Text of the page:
Internal transactions in Ethereum - know them and solve them

3 months ago

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ETH Transactions

Smart Contracts

Making virtual transactions of currencies and assets over a blockchain has become a day-to-day routine for many people, businesses and companies. Blockchains and their technology is one of the greatest modern digital marvels so far this century where their prospects and capabilities may not even be fully explored just yet. They involve complex mechanisms to carry out transactions, one of which is the “smart contract”.

The term “smart contract” is one of the main features of the Ethereum blockchain. Smart contracts are business-automated self-executing digital contracts which hold their terms programmed in code and don’t require the involvement of any kind of legal or central authority.

More simply put, Ethereum Smart Contracts are computer programs that have been deployed to the Ethereum blockchain and are used to maintain Ether balance, as well as state between code invocations, and to perform transactions. The contracts are public, like everything on the blockchain. Smart Contracts are most often used by governments, health systems and administrations, insurance companies, and ICOs. One of the biggest upsides of Smart Contracts is that their clauses are automatically executed when the specific predefined conditions have been met.

Transactions to smart contracts are usually both irreversible and trackable and are sent from externally owned accounts, or EOAs, which are generally private and owned by people. Such interactions with smart contracts are very interesting as they trigger specific preset mechanisms and create “side effects”, or byproducts of sorts, such as “internal transactions”. A single interaction with a smart contract can generate tens of even hundreds of such internal transactions.

Internal Transactions

An internal transaction, also initially called а “message”, is the byproduct, or “side effect”, of the interaction of an EOA to contract (and potentially subsequent contracts) address(es), ending with Ether being moved between addresses. In other words, it is the result of logic already built into the smart contract which was triggered from an outside transaction - the transaction sent from the EOA to the smart contract.

Unlike standard transactions, internal transactions have no cryptographic signature and are mostly held off-chain, i.e. they are not included in the blockchain itself. There are some that are stored on-chain but that requires additional gas, so it isn’t seen very often. Such internal transactions always move around Ether only, due to which they affect address balances.

The issue of internal transactions

When internal transactions occur, there is not much detail listed on them. So the problem becomes that users are often left in the dark about when their address, Wallet or contract is party to such an internal transaction. To see that information users must re-execute the transaction in the EVM (Ethereum Virtual Machine) and trace the calls that it makes. But tracking the outcome of an internal transaction usually poses issues of its own and brings headaches to anyone who is trying to obtain that information.

Tracing transactions is slow. Very slow. This process also takes its toll on the nodes as it is quite CPU-intensive. If the node is not powerful enough it could even break while tracing which could lead to spreading issues for the entire data on that node.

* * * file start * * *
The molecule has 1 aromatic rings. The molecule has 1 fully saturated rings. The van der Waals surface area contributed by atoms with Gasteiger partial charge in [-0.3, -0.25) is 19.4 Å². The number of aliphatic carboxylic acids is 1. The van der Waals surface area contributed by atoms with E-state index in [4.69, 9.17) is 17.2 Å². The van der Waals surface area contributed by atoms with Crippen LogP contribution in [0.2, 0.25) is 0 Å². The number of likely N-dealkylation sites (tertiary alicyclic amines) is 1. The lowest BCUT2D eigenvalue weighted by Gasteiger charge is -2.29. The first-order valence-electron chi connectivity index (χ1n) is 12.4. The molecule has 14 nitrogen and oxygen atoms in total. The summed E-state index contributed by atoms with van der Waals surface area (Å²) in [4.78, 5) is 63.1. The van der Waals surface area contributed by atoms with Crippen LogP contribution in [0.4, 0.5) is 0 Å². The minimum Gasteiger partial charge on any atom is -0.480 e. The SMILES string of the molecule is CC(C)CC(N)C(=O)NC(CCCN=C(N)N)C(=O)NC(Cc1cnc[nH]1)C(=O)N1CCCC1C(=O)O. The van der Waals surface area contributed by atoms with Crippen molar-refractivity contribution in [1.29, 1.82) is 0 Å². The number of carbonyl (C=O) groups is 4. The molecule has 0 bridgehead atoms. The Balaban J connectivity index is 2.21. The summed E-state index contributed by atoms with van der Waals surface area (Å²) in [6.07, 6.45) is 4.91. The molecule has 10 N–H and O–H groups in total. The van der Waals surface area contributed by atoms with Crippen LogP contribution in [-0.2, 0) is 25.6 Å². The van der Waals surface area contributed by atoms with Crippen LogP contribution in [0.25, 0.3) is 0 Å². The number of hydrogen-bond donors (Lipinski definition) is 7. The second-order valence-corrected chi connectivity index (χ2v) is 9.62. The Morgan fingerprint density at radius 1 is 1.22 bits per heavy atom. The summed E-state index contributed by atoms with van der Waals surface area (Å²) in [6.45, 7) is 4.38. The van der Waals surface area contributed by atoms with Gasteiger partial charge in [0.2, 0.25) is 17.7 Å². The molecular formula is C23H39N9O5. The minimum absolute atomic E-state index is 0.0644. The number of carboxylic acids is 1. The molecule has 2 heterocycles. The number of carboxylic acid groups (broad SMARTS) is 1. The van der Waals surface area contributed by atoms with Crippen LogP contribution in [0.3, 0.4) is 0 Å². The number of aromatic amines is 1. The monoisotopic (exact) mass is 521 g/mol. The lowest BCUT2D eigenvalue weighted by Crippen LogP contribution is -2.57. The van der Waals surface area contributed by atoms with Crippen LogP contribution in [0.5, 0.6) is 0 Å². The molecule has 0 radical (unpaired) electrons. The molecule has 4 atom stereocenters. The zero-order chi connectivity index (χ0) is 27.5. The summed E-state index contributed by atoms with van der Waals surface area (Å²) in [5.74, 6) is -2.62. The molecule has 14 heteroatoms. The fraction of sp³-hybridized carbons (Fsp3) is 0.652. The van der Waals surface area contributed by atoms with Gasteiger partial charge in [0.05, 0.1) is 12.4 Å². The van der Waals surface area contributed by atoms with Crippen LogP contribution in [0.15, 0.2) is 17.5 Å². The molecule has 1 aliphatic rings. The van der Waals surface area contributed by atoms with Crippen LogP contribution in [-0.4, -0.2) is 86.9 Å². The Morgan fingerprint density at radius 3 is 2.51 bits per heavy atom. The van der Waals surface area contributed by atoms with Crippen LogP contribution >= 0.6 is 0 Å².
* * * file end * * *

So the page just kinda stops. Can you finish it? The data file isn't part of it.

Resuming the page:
Moreover, trace results for internal transactions can be enormous and difficult for both storage and retrieval later on. Another issue is that the process of tracing is often limited by the nodes to a fixed number of blocks - usually about 30 minutes worth of blocks back, to be exact. Hence, the time period after interacting with a smart contract is vital for making actions if you want to be able to obtain information on any probable occurring internal transactions.

In the case where users want to obtain data older than 30 minutes an archive node is needed, otherwise it is not possible. But an archive node is an extremely expensive luxury to have which requires upkeeping payments on a monthly basis. Moreover, an archive node can be very difficult to sync; it can take months and even years to get it up to date and requires at least several TB of storage space.

In a nutshell, anyone who wants to be able to trace internal transactions must have the time, node capacity and power to do it. This is absolutely not possible for each blockchain user and crypto enthusiast where it should be an easily available operation.

The Crypto APIs solution

Well, since we don’t want to bum all of you out with this article, we would like to say that we do have a solution for internal transaction tracing which can avoid the issues it usually comes with.

Crypto APIs can now easily provide you all of that information. We have added internal transactions to the stack of supported elements by our product which completes the traceability of also Ether moved inside the Ethereum network, along with normal transactions and mining rewards.

No more is it needed for you to go through the trouble of setting up tracers and having to wait for results that may or may not come up. Now Crypto APIs 2.0 customers can use our new endpoints to obtain information about internal transactions either by Parent Transaction Hash, or by both Parent Transaction Hash and Operation ID (for a specific internal transaction). Moreover, you can also set up blockchain event subscriptions (Webhooks) and receive notifications for when an internal transaction has occurred.

You can check our subscription plans and don’t hesitate to contact us if you have questions.

Blockchain becomes easy with Crypto APIs. 🏆👍🏼